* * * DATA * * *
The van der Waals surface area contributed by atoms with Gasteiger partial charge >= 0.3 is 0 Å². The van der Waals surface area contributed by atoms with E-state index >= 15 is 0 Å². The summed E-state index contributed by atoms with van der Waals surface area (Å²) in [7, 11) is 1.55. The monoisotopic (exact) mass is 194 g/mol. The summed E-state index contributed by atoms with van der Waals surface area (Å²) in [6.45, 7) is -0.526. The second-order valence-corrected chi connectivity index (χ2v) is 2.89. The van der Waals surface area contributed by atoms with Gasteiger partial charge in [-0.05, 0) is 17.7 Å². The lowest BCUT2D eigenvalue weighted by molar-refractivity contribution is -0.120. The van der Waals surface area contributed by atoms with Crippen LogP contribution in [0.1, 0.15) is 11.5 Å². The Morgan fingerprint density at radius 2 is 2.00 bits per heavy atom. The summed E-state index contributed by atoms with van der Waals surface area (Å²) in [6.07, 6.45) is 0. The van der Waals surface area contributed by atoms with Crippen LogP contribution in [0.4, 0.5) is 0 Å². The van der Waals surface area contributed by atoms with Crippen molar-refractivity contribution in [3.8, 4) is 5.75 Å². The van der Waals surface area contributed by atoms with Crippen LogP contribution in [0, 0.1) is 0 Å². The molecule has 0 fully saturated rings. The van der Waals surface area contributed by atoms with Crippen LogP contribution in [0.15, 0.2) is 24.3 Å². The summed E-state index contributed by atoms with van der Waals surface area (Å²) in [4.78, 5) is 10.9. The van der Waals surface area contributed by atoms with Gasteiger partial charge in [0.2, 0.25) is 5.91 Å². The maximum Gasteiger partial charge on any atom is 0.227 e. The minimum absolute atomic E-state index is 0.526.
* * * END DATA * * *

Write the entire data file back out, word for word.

The van der Waals surface area contributed by atoms with Gasteiger partial charge >= 0.3 is 0 Å². The van der Waals surface area contributed by atoms with E-state index >= 15 is 0 Å². The summed E-state index contributed by atoms with van der Waals surface area (Å²) in [7, 11) is 1.55. The monoisotopic (exact) mass is 194 g/mol. The summed E-state index contributed by atoms with van der Waals surface area (Å²) in [6.45, 7) is -0.526. The second-order valence-corrected chi connectivity index (χ2v) is 2.89. The van der Waals surface area contributed by atoms with Gasteiger partial charge in [-0.05, 0) is 17.7 Å². The lowest BCUT2D eigenvalue weighted by molar-refractivity contribution is -0.120. The van der Waals surface area contributed by atoms with Crippen LogP contribution in [0.1, 0.15) is 11.5 Å². The Morgan fingerprint density at radius 2 is 2.00 bits per heavy atom. The summed E-state index contributed by atoms with van der Waals surface area (Å²) in [6.07, 6.45) is 0. The van der Waals surface area contributed by atoms with Crippen LogP contribution in [0.4, 0.5) is 0 Å². The van der Waals surface area contributed by atoms with Crippen molar-refractivity contribution in [3.8, 4) is 5.75 Å². The van der Waals surface area contributed by atoms with Crippen LogP contribution in [0, 0.1) is 0 Å². The molecule has 0 fully saturated rings. The van der Waals surface area contributed by atoms with Crippen LogP contribution in [0.15, 0.2) is 24.3 Å². The summed E-state index contributed by atoms with van der Waals surface area (Å²) in [4.78, 5) is 10.9. The van der Waals surface area contributed by atoms with Gasteiger partial charge in [0.2, 0.25) is 5.91 Å². The maximum Gasteiger partial charge on any atom is 0.227 e. The minimum absolute atomic E-state index is 0.526.